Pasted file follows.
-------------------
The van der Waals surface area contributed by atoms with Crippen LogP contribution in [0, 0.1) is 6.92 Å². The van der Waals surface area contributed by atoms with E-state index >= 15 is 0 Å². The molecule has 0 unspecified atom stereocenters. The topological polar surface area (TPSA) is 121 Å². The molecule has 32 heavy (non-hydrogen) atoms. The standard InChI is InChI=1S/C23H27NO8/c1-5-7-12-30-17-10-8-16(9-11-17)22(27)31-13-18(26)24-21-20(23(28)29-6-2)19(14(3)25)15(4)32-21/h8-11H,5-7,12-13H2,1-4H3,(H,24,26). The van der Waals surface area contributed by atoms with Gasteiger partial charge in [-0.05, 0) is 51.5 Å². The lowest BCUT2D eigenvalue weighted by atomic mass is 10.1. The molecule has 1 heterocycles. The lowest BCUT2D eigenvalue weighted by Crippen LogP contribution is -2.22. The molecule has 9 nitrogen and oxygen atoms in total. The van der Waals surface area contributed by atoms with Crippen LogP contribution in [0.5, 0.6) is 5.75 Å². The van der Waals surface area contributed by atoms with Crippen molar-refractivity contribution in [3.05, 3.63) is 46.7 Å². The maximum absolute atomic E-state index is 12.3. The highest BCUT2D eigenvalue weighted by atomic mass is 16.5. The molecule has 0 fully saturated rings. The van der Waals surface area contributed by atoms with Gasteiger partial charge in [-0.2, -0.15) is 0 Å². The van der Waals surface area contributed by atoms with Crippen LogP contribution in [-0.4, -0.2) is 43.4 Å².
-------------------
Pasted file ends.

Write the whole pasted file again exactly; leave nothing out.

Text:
The van der Waals surface area contributed by atoms with Crippen LogP contribution in [0, 0.1) is 6.92 Å². The van der Waals surface area contributed by atoms with E-state index >= 15 is 0 Å². The molecule has 0 unspecified atom stereocenters. The topological polar surface area (TPSA) is 121 Å². The molecule has 32 heavy (non-hydrogen) atoms. The standard InChI is InChI=1S/C23H27NO8/c1-5-7-12-30-17-10-8-16(9-11-17)22(27)31-13-18(26)24-21-20(23(28)29-6-2)19(14(3)25)15(4)32-21/h8-11H,5-7,12-13H2,1-4H3,(H,24,26). The van der Waals surface area contributed by atoms with Gasteiger partial charge in [-0.05, 0) is 51.5 Å². The lowest BCUT2D eigenvalue weighted by atomic mass is 10.1. The molecule has 1 heterocycles. The lowest BCUT2D eigenvalue weighted by Crippen LogP contribution is -2.22. The molecule has 9 nitrogen and oxygen atoms in total. The van der Waals surface area contributed by atoms with Crippen LogP contribution in [0.5, 0.6) is 5.75 Å². The van der Waals surface area contributed by atoms with Crippen molar-refractivity contribution in [3.05, 3.63) is 46.7 Å². The maximum absolute atomic E-state index is 12.3. The highest BCUT2D eigenvalue weighted by atomic mass is 16.5. The molecule has 0 fully saturated rings. The van der Waals surface area contributed by atoms with Gasteiger partial charge in [-0.2, -0.15) is 0 Å². The van der Waals surface area contributed by atoms with Crippen LogP contribution in [-0.4, -0.2) is 43.4 Å².